He said it had been established that only three players had prior knowledge of the ball-tampering episode. He also denied that coach Darren Lehmann was resigning.

Despite news reports that coach Darren Lehmann would resign that hasn’t happened (yet), the investigation found that he was not in on the ball tampering scheme. That may clear him of direct involvement, but it raises questions about his authority and the team culture if players tried to cheat without his knowledge.

There has been a big rift in the team over this.

SMH: Players turn on David Warner as ball-tampering crisis rips team apart

The ball-tampering crisis that has brought Australian cricket to its knees turned nuclear on Tuesday night with players turning on David Warner amid claims that the deposed vice-captain may never play for his country again.

The deposed vice-captain removed himself from the team’s WhatsApp group in the midst of the unprecedented drama. Warner and Steve Smith, who were both facing losing their leadership roles as well as having bans imposed for their part in the cheating plot, walked through Cape Town airport surrounded by hordes of television cameras and reporters.

Fairfax Media reported exclusively on Monday night that Warner had emerged as the central character in the affair, with suggestions he was the primary figure behind the ill-fated decision for Cameron Bancroft to use a piece of yellow tape to try and alter the condition of the ball during the third Test.

Sources close to Warner had denied that he was the instigator, saying the whole team were aware of the plans, including Australia’s fast bowlers. Their belief was that if one or two players were to go down over the controversy, then all should.

Senior fast bowlers Mitchell Starc and Josh Hazlewood, as well as the team’s most capped player, Nathan Lyon, had distanced themselves from knowledge of the ploy soon after Smith’s claim after the day’s play on Saturday that the decision had been made by the “leadership group”.

The major disharmony between Warner and others in the team has led to suggestions from prominent figures within the game that he may never play for the country. Sources say that players do not want to set foot on the field with him again.

Warner had previously been the team’s appointed ball manager in the field, but after gaining attention for wearing a bandage over his hand and fingers in Port Elizabeth in the previous match, the task was then left to junior team member Bancroft, who was deemed less likely to go under the microscope of the operators of the local television broadcaster’s 30 cameras.

This is serious embarrassing for cricket in Australia. Smith and Warner would appear to have stuffed their careers, and also the future of Bancroft.

And this will hang over the team for a long time.

In wake of cricket cheating Australia capitulate, captain suspended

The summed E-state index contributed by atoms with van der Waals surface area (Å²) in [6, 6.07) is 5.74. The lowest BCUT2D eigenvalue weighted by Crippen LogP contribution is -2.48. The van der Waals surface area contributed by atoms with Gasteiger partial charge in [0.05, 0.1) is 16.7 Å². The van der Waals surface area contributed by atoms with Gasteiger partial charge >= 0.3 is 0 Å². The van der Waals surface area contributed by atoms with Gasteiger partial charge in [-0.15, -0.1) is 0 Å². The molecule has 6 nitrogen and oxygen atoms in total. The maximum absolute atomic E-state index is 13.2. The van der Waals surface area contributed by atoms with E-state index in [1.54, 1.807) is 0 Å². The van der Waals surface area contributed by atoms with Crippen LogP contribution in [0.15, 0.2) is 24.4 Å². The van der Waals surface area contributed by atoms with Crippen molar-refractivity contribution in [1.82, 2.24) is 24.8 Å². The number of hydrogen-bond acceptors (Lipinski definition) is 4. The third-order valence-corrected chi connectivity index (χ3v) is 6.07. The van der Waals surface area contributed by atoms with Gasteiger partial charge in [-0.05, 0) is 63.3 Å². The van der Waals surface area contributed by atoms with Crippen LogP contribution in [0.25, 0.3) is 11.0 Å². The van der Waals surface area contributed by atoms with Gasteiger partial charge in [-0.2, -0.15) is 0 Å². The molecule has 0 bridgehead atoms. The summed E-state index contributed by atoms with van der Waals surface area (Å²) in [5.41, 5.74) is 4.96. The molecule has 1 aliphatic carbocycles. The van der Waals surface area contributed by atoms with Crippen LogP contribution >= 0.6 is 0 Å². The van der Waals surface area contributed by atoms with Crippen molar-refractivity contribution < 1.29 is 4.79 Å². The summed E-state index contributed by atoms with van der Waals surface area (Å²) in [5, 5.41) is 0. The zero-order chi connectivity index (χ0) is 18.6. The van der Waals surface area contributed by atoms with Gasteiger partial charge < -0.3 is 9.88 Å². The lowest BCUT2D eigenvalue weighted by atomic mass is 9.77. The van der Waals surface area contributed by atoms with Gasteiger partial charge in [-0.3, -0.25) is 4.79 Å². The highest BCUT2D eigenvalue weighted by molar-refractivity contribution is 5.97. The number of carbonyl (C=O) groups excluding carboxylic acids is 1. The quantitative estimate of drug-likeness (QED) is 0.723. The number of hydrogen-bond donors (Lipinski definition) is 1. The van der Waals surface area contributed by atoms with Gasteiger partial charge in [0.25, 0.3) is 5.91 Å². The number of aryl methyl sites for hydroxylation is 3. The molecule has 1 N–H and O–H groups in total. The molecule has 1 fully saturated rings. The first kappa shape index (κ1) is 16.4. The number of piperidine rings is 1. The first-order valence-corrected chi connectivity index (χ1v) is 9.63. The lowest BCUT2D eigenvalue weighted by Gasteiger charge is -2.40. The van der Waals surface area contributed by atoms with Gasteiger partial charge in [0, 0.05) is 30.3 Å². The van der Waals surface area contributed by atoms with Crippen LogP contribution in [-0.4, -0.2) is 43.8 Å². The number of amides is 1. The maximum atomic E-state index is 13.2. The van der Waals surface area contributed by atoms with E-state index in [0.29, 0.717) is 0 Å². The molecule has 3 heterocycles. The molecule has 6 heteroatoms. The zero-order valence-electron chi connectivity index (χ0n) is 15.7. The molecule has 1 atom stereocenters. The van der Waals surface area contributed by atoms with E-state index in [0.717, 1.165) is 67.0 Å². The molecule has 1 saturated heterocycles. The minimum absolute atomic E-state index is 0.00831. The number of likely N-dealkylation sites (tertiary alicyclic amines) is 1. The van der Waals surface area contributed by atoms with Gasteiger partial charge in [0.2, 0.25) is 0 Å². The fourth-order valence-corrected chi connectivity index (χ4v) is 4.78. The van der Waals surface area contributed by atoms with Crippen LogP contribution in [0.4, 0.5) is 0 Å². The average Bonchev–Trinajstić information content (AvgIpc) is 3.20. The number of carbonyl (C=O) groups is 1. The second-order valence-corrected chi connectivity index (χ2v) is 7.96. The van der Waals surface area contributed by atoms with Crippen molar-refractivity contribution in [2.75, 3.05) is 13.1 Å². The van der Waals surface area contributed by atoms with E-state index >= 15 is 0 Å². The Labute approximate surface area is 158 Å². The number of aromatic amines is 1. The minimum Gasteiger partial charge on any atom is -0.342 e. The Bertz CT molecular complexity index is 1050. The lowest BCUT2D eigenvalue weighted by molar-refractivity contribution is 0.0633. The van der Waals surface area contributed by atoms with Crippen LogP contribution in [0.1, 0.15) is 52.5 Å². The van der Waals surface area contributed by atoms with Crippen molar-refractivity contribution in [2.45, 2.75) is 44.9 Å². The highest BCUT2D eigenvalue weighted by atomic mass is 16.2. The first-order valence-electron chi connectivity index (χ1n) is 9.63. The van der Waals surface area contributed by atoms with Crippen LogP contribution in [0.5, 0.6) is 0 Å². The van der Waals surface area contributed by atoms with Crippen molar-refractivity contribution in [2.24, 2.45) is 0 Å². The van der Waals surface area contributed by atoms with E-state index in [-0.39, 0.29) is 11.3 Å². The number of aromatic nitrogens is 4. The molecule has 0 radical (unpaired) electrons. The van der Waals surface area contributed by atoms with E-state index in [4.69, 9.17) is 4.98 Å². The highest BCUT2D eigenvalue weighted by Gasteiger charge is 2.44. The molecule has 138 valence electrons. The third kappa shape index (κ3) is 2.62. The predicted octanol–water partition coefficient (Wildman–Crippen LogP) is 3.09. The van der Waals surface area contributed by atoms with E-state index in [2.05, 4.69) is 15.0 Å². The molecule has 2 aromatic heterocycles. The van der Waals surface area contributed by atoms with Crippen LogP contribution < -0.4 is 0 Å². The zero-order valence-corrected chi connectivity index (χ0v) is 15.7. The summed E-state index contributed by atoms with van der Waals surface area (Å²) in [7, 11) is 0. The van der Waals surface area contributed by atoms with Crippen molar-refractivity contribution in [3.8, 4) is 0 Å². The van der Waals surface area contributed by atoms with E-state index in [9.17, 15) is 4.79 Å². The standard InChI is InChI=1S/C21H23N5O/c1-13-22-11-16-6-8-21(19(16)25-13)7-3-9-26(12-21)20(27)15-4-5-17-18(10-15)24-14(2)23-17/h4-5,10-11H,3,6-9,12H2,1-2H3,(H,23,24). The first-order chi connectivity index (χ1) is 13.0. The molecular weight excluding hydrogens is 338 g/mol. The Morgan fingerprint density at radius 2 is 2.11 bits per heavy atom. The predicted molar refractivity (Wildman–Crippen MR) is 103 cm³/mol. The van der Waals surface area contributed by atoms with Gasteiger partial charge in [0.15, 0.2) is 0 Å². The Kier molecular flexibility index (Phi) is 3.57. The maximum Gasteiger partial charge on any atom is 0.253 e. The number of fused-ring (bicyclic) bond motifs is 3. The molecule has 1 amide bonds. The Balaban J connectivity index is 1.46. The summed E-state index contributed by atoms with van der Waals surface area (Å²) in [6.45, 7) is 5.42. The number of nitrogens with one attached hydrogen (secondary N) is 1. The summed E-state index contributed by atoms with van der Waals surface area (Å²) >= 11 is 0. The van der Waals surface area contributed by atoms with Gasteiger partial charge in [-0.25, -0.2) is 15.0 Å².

In the wake of the ball tampering cheating scandal the Australian cricket team has been under barrage from scathing criticism from around the world, not the least from their own country.

The Australian Sports Commission:

The ASC condemns cheating of any form in sport. The ASC expects and requires that Australian teams and athletes demonstrate unimpeachable integrity in representing our country.

Given the admission by Australian captain Steve Smith, the ASC calls for him to be stood down immediately by Cricket Australia, along with any other members of the team leadership group or coaching staff who had prior awareness of, or involvement in, the plan to tamper with the ball.

This can occur while Cricket Australia completes a full investigation.

 

Yesterday team captain Steve Smith admitted being involved in planning the ball tampering with a ‘leadership team’ but said he would not stand down. After pressure and a change of heart he and vice captain David Warner “have agreed to stand down for the remainder of the test”

A letter from Cricket Australia:

This (and more scathing criticism, including from past Australian captains) will have no doubt been on the minds of the team still involved in the third test in South Africa. With the series level 1-1, Australia were in a difficult position. Chasing 430 runs in the last innings they got to 57 before losing a wicket (the cheater Bancroft was run out), but from there the team capitulated, losing all ten wickets for fifty runs to be all out on 107, to lose the test by 322 runs.

From Cricinfo:

Tim Paine: “it’s been a horrible 24 hours and I’d like to take the opportunity to apologise to our fans. From a cricket perspective, today was extremely disappointing, the way we folded in that last 45 minutes. It’s been a real challenge for us, we need to turn ourselves into the cricket team we want to be.”

The Man of the Man is Morne Morkel: “I’m a little emotional at the moment, but what an afternoon of cricket. We asked the guys to give it all. I was hoping I could deliver something special. For me, the best thing was to keep working hard on my fitness and hope to get the opportunity. I got the nod and knew I needed to put my hand up as a senior bowler.”

Aniket : “Deliciously fitting that in a match (and series so far) marred with unsavory behaviour and abuse/sledging, a fast bowler who has never felt the need to mouth off/give ugly send offs under the guise of aggression wins the man of the match award. “